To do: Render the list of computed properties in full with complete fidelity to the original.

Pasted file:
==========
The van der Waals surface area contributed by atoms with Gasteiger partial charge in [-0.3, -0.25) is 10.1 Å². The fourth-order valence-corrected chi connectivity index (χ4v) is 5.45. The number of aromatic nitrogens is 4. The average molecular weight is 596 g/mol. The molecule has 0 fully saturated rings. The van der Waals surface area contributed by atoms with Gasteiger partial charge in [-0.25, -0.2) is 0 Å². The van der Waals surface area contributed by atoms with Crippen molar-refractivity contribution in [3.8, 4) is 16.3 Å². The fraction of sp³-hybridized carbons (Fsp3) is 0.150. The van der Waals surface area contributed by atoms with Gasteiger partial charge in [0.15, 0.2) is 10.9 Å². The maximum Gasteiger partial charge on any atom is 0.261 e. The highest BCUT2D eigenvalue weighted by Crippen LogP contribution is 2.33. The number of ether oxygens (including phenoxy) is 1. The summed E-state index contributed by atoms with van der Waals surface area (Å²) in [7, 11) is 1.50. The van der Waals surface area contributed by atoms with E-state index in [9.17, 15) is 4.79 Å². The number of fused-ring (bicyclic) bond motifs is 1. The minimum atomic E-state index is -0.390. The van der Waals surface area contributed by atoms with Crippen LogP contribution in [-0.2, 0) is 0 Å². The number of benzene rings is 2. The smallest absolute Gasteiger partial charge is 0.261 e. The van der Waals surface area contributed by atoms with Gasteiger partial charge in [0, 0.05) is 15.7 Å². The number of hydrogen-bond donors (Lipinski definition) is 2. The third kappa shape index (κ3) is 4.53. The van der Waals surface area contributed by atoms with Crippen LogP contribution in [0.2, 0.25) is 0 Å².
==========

The van der Waals surface area contributed by atoms with Gasteiger partial charge in [-0.3, -0.25) is 10.1 Å². The fourth-order valence-corrected chi connectivity index (χ4v) is 5.45. The number of aromatic nitrogens is 4. The average molecular weight is 596 g/mol. The molecule has 0 fully saturated rings. The van der Waals surface area contributed by atoms with Gasteiger partial charge in [-0.25, -0.2) is 0 Å². The van der Waals surface area contributed by atoms with Crippen molar-refractivity contribution in [3.8, 4) is 16.3 Å². The fraction of sp³-hybridized carbons (Fsp3) is 0.150. The van der Waals surface area contributed by atoms with Gasteiger partial charge in [0.15, 0.2) is 10.9 Å². The maximum Gasteiger partial charge on any atom is 0.261 e. The highest BCUT2D eigenvalue weighted by Crippen LogP contribution is 2.33. The number of ether oxygens (including phenoxy) is 1. The summed E-state index contributed by atoms with van der Waals surface area (Å²) in [7, 11) is 1.50. The van der Waals surface area contributed by atoms with E-state index in [9.17, 15) is 4.79 Å². The number of fused-ring (bicyclic) bond motifs is 1. The minimum atomic E-state index is -0.390. The van der Waals surface area contributed by atoms with Crippen LogP contribution in [-0.2, 0) is 0 Å². The number of benzene rings is 2. The smallest absolute Gasteiger partial charge is 0.261 e. The van der Waals surface area contributed by atoms with Gasteiger partial charge in [0, 0.05) is 15.7 Å². The number of hydrogen-bond donors (Lipinski definition) is 2. The third kappa shape index (κ3) is 4.53. The van der Waals surface area contributed by atoms with Crippen LogP contribution in [0.2, 0.25) is 0 Å².